During 2013, 52.9 million people–many who rarely exercised–spent almost $23 billion at health and fitness clubs in the U.S.
Where are we going? To how behavioral economics explains why we spend a lot not to work out.
Planet Fitness, a national health club chain, gives away three million slices of pizza each year. The pizza is a membership perk. Monthly, Planet Fitness has a free pizza night and a bagel breakfast. According to the chain’s founder, his competition targets the people who want to work out regularly. His market is the people who do not.
Planet Fitness is a budget chain with membership as low as $10 a month. The low price is the incentive to join and remain. Estimated by one employee, membership at her Upper West Side NYC location is close to 6,000 but the equipment can accommodate no more than 300 people. Because members seem to prefer the bagel breakfasts, the cardio and weight equipment do not matter.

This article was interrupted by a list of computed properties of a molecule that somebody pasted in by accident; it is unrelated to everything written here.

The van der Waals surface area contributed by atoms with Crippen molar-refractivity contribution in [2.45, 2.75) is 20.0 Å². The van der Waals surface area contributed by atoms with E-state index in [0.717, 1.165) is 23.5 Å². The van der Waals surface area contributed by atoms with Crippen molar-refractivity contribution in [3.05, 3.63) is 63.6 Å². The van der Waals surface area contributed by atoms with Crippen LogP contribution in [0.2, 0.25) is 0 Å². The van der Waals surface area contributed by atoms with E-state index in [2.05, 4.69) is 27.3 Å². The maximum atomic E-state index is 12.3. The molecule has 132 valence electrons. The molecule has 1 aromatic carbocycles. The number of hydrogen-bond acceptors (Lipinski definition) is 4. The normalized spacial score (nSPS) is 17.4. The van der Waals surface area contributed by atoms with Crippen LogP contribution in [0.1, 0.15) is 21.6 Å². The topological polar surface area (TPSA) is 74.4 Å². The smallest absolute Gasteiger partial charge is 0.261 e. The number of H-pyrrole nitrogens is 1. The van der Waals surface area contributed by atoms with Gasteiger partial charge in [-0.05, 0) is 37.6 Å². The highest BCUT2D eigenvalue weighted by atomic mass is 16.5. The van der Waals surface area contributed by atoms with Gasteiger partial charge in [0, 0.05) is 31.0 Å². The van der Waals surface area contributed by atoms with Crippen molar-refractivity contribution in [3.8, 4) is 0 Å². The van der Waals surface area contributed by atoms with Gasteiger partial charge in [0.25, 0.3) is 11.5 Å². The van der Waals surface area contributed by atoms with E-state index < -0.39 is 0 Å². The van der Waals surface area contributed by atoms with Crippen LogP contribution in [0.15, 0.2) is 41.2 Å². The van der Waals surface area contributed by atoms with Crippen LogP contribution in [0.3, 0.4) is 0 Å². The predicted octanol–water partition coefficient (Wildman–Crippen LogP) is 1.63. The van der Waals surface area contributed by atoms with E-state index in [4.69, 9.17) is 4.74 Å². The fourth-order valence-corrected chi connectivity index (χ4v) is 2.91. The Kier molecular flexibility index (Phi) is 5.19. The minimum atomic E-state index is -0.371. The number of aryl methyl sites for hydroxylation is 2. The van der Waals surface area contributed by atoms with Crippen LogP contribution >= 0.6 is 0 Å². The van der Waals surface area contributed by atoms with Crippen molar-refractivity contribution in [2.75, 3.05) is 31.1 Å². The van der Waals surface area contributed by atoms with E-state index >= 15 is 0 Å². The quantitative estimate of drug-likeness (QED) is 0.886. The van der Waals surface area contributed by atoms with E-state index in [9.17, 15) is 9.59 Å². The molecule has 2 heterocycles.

Even for the pricer establishments like Equinox, the focus is “wellness offerings” that, at one NJ location, begins with “a landscaped green wall, cobblestone drive and a grand barrel vault wood ceiling…” According to a health club architect, the design is supposed to resemble a bar when you enter. Taking one reporter on a tour, he explained that he hides the serious workout equipment in a separate room downstairs.
Health club payment plans tend toward three basic options. You can pay per visit, per month or per year. An initiation or joining fee is also typical. While social media indicate membership charges can be negotiable, Equinox says that it charges a $200 initiation fee that it would refund for 12 work-outs in 30 days and a monthly charge in the vicinity of $80 to $100.
So, combine a pleasant workout environment, a place to gather with friends and an affordable upfront price and you get a deal most people cannot refuse.
Our Bottom Line: Behavioral Economics
Our health club membership behavior has a bigger message:
We inaccurately perceive our future selves. Whether under saving for retirement or over planning our visits to the gym, we let our current outlook cloud a potential future reality. Some behavioral economists call this a projection bias.
Pre-commitment is attractive. it makes many of us feel virtuous, we think our peers will admire us, and it locks us in to our virtuous decision.
Paying upfront, monthly or annually, diminishes the transaction costs. Continuing is the default decision. To cancel, we have to do more.